Another Reason to Chill Out: “It’s Hard to Know”

It's hard to knowParents are pulled in many directions. We’re all juggling some combination of work, commuting, cooking, getting our kids to school or daycare, getting our kids to activities, grocery shopping, and more. Oh, and If we’re in the midst of a pandemic, we may also be acting as our child’s co-teachers. 

At the same time, many of us have the sense that opportunity is hard to come by in our society, and we feel—consciously or unconsciously—that we have to raise our kids just right in order to give them a shot at success. We worry about not having enough time to spend with them, and not giving them the right stimulation and support. 

The result is that we get stressed. When this happens, I suggest doing whatever you can to tone things down, including throwing out any and all notions of what you “should” be doing as a parent and what how your kids “should” be acting or performing. 

You’ve probably heard that stressed parents are bad for kids. Growing up with stressed parents who are “doing all the right things” is almost certainly worse for children than growing up in a more relaxed household where parents are not doing all the right things. 

What’s best? It’s hard to know

That’s a pretty good reason to chill out about your kids and your parenting, but there’s another related one that I call the It’s Hard to Know Principle.1

The basic idea is that when it comes to tough parenting situations, it’s often really hard to know what’s right. A good idea that works well today may not work well tomorrow. An approach that works well with one child may not work well with another. 

Tough times build character, but too much adversity leads to the kind of stress that is ultimately harmful. Is a particularly challenging experience going to ultimately help or harm your child? It’s hard to know.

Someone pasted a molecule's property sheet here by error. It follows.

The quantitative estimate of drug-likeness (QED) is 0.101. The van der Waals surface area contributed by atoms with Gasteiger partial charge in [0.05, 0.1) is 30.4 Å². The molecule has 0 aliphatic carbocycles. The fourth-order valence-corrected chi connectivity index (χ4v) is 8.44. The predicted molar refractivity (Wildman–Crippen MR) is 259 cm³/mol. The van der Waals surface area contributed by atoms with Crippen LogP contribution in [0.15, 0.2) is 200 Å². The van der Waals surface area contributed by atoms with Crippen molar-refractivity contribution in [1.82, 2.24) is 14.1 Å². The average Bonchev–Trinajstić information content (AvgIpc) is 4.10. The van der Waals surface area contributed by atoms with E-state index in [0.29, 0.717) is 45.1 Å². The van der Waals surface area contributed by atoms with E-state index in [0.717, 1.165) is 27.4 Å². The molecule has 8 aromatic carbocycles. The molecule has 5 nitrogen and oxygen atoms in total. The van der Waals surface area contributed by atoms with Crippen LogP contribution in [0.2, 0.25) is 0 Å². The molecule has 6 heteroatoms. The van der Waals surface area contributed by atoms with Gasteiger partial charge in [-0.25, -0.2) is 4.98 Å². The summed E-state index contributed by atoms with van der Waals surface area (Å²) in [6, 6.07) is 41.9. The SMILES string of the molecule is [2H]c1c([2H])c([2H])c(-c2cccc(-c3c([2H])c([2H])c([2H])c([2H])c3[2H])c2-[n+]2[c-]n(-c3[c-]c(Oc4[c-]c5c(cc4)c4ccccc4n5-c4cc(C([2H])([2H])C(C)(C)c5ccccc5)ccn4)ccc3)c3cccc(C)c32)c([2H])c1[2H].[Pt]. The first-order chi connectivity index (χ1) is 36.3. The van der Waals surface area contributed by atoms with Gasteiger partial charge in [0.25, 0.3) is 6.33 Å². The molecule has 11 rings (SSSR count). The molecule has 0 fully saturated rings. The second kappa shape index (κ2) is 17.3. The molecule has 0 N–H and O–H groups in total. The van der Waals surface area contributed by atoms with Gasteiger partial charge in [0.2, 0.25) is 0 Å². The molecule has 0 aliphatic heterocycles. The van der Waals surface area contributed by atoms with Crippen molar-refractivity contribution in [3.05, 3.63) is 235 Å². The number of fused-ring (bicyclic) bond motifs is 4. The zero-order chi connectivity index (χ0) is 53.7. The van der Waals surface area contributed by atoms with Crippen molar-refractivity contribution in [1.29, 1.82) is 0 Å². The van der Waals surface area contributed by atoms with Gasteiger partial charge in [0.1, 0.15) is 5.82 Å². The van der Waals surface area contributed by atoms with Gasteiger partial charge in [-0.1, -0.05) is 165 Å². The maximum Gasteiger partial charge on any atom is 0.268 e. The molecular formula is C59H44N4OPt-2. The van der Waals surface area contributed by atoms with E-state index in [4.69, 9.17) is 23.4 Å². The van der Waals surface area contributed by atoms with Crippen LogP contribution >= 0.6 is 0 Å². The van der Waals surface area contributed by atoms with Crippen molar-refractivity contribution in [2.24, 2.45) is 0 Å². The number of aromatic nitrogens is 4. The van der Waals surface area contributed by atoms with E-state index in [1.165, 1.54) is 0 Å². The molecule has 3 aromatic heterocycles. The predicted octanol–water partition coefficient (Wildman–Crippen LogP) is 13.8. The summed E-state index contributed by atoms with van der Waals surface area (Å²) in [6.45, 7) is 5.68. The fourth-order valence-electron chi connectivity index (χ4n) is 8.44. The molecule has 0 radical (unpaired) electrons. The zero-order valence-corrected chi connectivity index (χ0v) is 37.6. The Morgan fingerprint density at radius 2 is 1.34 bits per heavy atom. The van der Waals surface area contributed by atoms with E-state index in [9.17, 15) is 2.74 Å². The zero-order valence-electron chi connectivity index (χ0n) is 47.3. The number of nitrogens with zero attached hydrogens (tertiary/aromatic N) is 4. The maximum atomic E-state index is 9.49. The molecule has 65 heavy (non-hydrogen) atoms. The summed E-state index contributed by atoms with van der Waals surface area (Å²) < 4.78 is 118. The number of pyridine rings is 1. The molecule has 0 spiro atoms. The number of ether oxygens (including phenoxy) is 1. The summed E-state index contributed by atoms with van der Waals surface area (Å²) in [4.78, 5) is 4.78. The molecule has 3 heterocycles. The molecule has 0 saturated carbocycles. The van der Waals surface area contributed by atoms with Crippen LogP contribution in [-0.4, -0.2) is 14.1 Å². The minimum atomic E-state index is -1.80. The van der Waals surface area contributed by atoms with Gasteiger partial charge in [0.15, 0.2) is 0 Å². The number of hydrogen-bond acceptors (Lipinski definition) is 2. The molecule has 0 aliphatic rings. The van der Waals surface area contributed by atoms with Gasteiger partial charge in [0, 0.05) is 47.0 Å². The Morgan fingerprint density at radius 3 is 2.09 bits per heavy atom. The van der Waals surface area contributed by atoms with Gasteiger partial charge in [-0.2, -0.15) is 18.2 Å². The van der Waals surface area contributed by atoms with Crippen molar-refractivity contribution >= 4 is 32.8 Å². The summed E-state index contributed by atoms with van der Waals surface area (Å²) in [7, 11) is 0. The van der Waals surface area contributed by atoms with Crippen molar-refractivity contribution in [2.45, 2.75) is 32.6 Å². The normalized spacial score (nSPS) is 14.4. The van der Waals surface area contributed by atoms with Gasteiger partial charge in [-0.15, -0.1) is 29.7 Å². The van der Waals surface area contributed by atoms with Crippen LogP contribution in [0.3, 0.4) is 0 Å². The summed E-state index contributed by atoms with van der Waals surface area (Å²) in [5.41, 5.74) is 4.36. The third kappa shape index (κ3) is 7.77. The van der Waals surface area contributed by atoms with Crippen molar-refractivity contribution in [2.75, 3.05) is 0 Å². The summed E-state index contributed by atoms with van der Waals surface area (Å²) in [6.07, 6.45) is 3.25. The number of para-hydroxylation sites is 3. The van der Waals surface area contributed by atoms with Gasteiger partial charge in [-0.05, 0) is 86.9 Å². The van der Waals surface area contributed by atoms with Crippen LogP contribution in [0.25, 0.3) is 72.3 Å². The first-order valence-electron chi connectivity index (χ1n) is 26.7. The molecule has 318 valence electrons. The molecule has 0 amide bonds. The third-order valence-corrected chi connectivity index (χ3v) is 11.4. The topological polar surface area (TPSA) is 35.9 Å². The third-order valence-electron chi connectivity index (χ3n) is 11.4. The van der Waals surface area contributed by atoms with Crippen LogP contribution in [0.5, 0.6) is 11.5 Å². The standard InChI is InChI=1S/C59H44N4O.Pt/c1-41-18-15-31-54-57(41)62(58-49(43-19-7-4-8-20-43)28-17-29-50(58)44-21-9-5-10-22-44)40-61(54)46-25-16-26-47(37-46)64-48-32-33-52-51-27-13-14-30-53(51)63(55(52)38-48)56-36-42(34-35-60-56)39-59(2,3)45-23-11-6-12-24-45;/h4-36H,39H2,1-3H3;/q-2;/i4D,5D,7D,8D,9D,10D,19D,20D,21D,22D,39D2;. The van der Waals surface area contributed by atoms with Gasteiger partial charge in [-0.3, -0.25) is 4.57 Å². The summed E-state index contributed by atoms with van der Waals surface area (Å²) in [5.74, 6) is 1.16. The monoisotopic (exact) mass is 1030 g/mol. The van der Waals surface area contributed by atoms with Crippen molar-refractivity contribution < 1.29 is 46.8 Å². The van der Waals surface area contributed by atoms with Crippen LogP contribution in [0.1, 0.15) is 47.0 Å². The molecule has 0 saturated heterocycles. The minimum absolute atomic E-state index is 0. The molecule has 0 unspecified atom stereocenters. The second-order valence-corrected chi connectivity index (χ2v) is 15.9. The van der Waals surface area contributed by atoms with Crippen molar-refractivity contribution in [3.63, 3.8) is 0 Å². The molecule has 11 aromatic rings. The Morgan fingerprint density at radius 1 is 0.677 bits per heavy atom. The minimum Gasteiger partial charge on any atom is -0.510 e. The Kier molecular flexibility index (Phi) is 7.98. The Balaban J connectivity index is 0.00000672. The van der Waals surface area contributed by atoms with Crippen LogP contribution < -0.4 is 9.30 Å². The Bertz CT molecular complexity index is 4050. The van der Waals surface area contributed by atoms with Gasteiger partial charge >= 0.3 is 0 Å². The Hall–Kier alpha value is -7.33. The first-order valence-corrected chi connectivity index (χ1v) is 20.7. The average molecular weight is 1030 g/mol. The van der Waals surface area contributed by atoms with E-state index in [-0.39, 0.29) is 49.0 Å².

You’d like to spend more time with your child. Instead, they’re spending many afternoons and evenings with a lovely neighborhood family with kids the same age. Are they going to benefit from their time with the neighbor’s family as much or more than they would from the time they would spend with you? It’s hard to know.

Your child’s teacher is pretty lousy, but the school community is diverse and strong. Over time, is your child going to be harmed more by the mediocre teaching than they will be helped by being immersed in a strong, diverse community? It’s hard to know.

Is your child going to be one of those kids who gets on the “right” path and stays there? Or are they going to be the type that bounces off the guardrails and gets pretty banged up along the way, ultimately forging a depth of maturity and commitments to causes that take your breath away? It’s hard to know.

What matters is the long arc of our engagement

Children develop in such unpredictable ways. It’s not worth stressing about each and every decision in part because it’s so hard to know which choice will be right. 

What matters is the long arc of our engagement with our children. Do our kids feel our love? Are they sometimes immersed in good books and conversation? Are we finding ways to plant seeds of curiosity about the big world out there? What kind of nascent ideas are they developing about who they belong to and why they are here? 

If the bottom line is “It’s hard to know,” then why stress out about any given parenting choice? Use your best judgement in the moment, keep learning about your child, keep building your toolkit of smart moves, and enjoy the day.

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Another Reason to Chill Out: “It’s Hard to Know”
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  1. Thank you to the late Judith Rich Harris for inspiring me to see the Hard to Know Principle.
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